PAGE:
1993, DFW MSDC helped create the North Texas Women’s Business Council, now known as the Women’s Business Council – Southwest (WBCS). DFW MSDC raised the initial funding, created the organizational model, provided board support for two years, and hired the WBCS’ first executive director.

Posey said that at the time, not everyone agreed a women’s council was needed, but she and the DFW MSDC board believed women-owned businesses had unique needs, and their interests sometimes differed from male-owned MBEs.

“What we knew — and what has been proven true — is that there was a need for an organization centered around women and that it could be very successful,” she said. “And now you have two very strong organizations — one catering to minority businesses and one catering to women-owned businesses.”


Innovative programming

Helping to launch the WBC is just one of the many initiatives DFW MSDC introduced during its 50-year history.

In the mid-1980s, the Council initiated the Big Red Enterprise Bus Tours, which took corporate buyers on tours to visit minority businesses.

It helped corporations get to know those minority businesses better, see their operations and understand that they were truly legitimate businesses,” Posey said.

In 1988, DFW MSDC was the first advocacy organization in the region to host a trade mission focused on minority business opportunities. Partnering with the Dallas Citizens Council, representatives of DFW MSDC spent four days in London and Birmingham, England, to share ideas about growing minority businesses. Council members met with Prince Charles — now King Charles — and earned national recognition for the effort.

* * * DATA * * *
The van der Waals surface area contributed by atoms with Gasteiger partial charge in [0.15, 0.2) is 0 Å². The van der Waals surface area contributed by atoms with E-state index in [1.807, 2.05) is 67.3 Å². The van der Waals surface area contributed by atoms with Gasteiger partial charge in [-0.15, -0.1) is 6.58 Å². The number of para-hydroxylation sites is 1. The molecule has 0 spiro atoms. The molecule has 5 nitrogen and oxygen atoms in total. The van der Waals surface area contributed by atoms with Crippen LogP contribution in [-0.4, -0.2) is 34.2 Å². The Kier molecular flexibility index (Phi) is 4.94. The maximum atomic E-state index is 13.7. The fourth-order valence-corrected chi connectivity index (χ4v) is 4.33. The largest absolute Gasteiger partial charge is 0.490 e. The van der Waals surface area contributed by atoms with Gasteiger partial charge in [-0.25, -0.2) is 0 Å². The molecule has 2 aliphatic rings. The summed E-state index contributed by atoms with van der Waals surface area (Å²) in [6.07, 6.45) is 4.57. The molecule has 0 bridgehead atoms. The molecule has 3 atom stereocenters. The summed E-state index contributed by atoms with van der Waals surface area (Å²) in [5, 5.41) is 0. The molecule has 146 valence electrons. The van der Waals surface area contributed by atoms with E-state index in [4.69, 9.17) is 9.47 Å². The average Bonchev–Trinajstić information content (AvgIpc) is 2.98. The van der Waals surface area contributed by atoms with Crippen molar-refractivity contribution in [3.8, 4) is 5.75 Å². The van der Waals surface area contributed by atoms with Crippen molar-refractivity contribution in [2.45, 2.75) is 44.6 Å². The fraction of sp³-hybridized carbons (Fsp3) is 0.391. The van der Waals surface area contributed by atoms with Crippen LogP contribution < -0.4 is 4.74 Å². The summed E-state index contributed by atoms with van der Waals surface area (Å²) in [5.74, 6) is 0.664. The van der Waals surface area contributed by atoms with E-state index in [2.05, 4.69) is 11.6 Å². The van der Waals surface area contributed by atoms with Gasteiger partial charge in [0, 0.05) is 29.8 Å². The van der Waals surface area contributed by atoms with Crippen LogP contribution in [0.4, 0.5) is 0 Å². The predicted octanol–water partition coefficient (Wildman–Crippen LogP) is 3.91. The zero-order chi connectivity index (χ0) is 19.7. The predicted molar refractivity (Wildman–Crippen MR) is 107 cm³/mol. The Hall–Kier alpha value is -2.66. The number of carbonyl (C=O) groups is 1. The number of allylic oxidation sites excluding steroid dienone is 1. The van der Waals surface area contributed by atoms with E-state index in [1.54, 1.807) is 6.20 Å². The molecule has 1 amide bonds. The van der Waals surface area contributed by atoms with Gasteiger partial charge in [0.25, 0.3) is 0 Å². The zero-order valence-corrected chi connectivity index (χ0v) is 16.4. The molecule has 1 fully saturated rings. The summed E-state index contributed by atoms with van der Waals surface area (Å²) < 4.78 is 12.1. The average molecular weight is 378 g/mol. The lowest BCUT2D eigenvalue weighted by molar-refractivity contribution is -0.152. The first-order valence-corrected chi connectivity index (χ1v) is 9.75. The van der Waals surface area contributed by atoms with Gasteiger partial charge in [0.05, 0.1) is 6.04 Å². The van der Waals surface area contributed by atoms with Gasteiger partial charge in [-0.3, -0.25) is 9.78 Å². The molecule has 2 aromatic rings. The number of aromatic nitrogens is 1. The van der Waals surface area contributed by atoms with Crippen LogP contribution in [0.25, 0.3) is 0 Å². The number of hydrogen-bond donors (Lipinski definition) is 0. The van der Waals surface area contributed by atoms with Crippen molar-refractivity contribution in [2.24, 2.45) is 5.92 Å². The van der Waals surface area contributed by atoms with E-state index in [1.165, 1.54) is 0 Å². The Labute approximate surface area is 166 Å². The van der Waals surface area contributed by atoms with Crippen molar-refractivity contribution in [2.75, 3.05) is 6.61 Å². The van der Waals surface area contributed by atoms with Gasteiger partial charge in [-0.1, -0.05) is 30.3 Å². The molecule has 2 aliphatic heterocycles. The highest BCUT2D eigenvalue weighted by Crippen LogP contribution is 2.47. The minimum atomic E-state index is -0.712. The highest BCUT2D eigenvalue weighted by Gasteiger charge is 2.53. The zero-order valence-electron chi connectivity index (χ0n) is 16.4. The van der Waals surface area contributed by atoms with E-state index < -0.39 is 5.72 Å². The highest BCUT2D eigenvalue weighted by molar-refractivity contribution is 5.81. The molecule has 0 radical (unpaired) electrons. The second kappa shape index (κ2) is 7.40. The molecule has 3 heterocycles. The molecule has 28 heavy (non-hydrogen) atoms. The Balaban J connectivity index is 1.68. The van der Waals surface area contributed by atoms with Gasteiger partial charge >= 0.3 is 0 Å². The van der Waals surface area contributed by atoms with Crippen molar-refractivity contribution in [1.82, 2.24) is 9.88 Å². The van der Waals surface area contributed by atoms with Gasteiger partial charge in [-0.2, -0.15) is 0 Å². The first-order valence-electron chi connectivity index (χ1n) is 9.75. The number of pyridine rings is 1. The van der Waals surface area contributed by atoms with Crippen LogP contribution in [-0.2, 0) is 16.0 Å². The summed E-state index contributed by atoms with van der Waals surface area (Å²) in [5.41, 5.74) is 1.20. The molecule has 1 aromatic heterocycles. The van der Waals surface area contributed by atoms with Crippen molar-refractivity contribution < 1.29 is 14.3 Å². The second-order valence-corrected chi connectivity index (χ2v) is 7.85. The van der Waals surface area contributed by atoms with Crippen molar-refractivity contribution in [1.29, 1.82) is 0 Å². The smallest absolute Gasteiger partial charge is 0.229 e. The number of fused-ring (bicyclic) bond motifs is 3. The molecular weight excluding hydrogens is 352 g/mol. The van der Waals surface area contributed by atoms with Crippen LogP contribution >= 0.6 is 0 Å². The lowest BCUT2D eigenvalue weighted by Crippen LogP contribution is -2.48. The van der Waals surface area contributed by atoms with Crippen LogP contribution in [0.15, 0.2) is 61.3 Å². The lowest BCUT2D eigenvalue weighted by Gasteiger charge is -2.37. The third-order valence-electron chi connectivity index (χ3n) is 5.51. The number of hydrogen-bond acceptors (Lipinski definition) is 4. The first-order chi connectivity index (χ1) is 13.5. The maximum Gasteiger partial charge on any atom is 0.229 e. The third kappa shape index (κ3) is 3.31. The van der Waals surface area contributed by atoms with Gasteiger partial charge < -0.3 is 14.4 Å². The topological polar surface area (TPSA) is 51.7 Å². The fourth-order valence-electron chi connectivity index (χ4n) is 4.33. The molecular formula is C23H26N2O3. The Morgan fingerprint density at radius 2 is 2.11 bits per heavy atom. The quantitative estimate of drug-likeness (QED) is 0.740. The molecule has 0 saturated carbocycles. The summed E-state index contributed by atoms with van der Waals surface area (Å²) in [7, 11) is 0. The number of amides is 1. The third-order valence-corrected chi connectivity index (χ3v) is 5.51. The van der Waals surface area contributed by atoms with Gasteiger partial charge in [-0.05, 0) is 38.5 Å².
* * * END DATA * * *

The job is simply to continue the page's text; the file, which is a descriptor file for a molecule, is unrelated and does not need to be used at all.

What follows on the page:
In 1993, the council partnered with the North Texas Commission in developing a mentoring program. The North Texas Commission was responsible for providing corporations that would help mentor minority businesses and the Council was responsible for attracting and recruiting minority businesses for the program.

The program caught the attention of then Vice President Al Gore and his BusinessLINK (Learning, Information, Networking and Collaboration) initiative. The NTC and DFWMSDC mentorship program was one of 26 programs across the country recognized by Gore and his BusinessLINK program as a model of what was needed to boost small business growth and development.


Growing minority business

Throughout its history, the Council’s primary goal has been growing MBE business. In addition to its signature Hard Hat Construction Expo and other business expos and events that connect MBEs with buying entities, DFW MSDC has consistently challenged corporations and institutions to buy more from MBEs.

In 1999, the Council launched a successful initiative designed to grow minority business revenues to $2 billion by 2002; the goal was achieved in June 2001. The Council followed that success in 2007 with the launch of Buy Those That Buy Us™, a program that ties buying habits to minority inclusion goals.